Although rumors circulated a while back that Goldman was considering simply de-partnering Kimball, a painful process that nevertheless allows neutered ex-partners to still gain access to the building, we’re told that he has in fact left the bank entirely.* So the position is up for grabs and while it’s unlikely that anyone will be able to fill his considerable shoes, that’s not a good enough reason to not give it a try.
Goldman Sachs Partner List Drops 31 Since February, Filing Shows [Bloomberg]
Earlier: Goldman Sachs Managing Director Richard Kimball Finds Finds New Apartment Board Not Hell-Bent On Ruining His Good Time; Goldman Sachs Considering Punishing Richard Kimball For His Prudence, Joie De Vivre; Goldman Partner’s Neighbors Scandalized By Shirt Optional Parties; Goldman Sachs Supposedly Not Happy With Topless Story; Banks Advising Employees To Avoid Flashy Hamptons Homes This Year, Vague About Whether Or Not Pulling A Kimball Is Okay
*Whether to start his own hedge fund or design a line for La Perla is unclear at this time.
…when Falcone and five LightSquared colleagues met over a meal of white-truffle pasta and Barolo at a Washington restaurant in January, they failed to come up with anything they could have done differently, according to a person who was there who asked not to be identified because the meeting was private.– Falcone Waits For Icahn Doubling Down On Network
When JPMorgan, which earned the most of any of the six banks over the four quarters, decided to thank employees for their performance this year, it sent 161,680 individually wrapped buttercream-frosted, chocolate chip, oatmeal-raisin and sugar cookies to retail branches and call centers in the U.S., U.K., Philippines and India.– No Joy On Wall Street As Biggest Banks Earn $63 Billion
Cooperman, 68, said in an interview that he can’t walk through the dining room of St. Andrews Country Club in Boca Raton, Florida, without being thanked for speaking up. At least four people expressed their gratitude on Dec. 5 while he was eating an egg-white omelet, he said.–Bankers Join Billionaires To Debunk ‘Imbecile’ Attack On Top 1%
American International Group Chief Executive Officer Robert Benmosche, 66, a Kappa Beta Phi member who disclosed in October that he was undergoing treatment for cancer, was there. He looked energetic, the two attendees said. In 1930, the dinner was beefsteak. This year, the meal featured lobster salad, shrimp, pigs-in-a-blanket, lamb chops and pistachio ice cream.– Wall Street Secret Society Kappa Beta Phi Adds Dealmakers With Lehman Rite
Wall Street headhunter Daniel Arbeeny said his “income has gone down tremendously.” On a recent Sunday, he drove to Fairway Market in the Red Hook section of Brooklyn to buy discounted salmon for $5.99 a pound.–Wall Street Bonus Withdrawal Means Trading Aspen For Coupons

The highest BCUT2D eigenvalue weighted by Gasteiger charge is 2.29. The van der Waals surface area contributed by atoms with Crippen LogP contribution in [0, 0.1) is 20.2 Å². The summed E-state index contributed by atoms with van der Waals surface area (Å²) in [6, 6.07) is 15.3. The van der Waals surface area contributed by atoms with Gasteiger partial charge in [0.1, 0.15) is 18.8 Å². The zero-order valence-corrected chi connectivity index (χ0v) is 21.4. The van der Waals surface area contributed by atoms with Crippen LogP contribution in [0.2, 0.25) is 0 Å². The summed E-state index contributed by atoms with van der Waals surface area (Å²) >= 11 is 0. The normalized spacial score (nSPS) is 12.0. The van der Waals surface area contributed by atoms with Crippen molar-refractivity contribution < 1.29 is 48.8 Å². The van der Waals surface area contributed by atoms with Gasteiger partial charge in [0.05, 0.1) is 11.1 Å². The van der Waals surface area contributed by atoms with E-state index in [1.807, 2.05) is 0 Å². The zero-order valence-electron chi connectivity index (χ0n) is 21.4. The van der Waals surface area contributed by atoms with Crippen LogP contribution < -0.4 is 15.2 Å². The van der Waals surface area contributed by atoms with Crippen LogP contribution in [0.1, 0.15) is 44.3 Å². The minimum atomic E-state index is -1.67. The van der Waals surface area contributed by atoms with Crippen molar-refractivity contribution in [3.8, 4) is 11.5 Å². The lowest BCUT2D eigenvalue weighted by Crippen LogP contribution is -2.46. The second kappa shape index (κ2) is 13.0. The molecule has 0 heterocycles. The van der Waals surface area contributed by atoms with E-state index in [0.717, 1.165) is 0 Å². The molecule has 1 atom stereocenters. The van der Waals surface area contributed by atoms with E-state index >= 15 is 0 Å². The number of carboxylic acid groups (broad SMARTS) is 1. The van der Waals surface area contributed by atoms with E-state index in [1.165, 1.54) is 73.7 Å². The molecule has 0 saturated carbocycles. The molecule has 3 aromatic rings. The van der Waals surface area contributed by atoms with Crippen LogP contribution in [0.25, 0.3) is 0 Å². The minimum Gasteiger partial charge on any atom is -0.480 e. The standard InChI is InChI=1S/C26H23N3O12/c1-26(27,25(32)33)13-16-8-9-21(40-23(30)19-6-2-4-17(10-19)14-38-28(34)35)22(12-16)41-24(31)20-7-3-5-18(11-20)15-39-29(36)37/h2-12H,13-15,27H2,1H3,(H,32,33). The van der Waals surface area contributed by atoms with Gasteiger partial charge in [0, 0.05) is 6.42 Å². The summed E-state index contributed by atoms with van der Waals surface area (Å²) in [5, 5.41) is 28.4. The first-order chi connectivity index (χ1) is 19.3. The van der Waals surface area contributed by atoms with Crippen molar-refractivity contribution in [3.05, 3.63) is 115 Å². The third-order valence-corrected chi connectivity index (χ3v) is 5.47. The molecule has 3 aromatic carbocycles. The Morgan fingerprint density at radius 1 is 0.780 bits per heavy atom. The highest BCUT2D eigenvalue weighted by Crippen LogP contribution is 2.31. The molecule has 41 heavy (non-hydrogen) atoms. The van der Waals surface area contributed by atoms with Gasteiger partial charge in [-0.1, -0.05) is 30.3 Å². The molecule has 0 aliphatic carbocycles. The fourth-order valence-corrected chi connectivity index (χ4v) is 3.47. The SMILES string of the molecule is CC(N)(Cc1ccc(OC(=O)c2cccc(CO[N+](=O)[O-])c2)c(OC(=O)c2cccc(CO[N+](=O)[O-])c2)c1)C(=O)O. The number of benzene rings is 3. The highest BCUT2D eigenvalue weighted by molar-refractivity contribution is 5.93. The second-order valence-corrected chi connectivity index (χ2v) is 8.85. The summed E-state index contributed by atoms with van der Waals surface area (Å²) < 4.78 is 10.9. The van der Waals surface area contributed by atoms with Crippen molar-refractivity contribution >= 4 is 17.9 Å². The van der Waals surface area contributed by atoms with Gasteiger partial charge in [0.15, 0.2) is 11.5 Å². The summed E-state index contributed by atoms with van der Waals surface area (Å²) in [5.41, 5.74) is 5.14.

The clam-juice cocktails at the private Stock Exchange Luncheon Club, where brokers lined up three deep at the raw bar, contained tomato juice, cooled water from boiled chowder clams, ketchup, celery salt and the option of a freshly shucked clam. Add vodka and they called it a Red Snapper.–How America Ceded Capitalism’s Bastion To German Boerse Seizing Big Board
As someone once said, you can find out a lot about a man or woman’s character during moments of great crisis. Do they fall apart? Do they become shells of their former selves? Do the worst parts of them come out? Do they turn their backs on everything they supposedly once stood for? Or do they, even in moments of darkness, rise to the occasion and demonstrate the morals and values they held when times were good are the very same ones they choose to live by when times are bad? For Bloomberg News reporter Max Abelson, Hurricane Sandy was a test. Would he turn in an article containing few if any reference to the food people consumed during the natural disaster? Or would his commitment to bringing readers exhaustive details re: what his Wall Street subjects eat (see above, here, and here) burn ever bright, to the extent that sources and interviewees elaborating on their situation beyond provisions would find themselves cut off and told, “Just the food and drink, toots. I got a lotta calls to make”?
Luckily for us, it was the latter.
Herewith, an accounting of things stuffed down the gullets of Wall Street over the last two days:
* Murry Stegelmann, Kilimanjaro Advisors: expensive wine, green tea.
“I had to go to the wine cellar and find a good bottle of wine and drink it before it goes bad,” Murry Stegelmann, 50, a founder of investment-management firm Kilimanjaro Advisors LLC, wrote in an e-mail after he lost power at 6 p.m. on Oct. 29 in Darien, Connecticut. The bottle he chose, a 2005 Chateau Margaux, was given 98 points by wine critic Robert Parker and is on sale at the Westchester Wine Warehouse for $999.99. “Outstanding,” Stegelmann said. He started the day with green tea at Starbucks, talking with neighbors about the New York Yankees’ future and moving boats to the parking lot of Darien’s Middlesex Middle School.
* Wilson Ervin, Credit Suisse: the most depressing breakfast ever.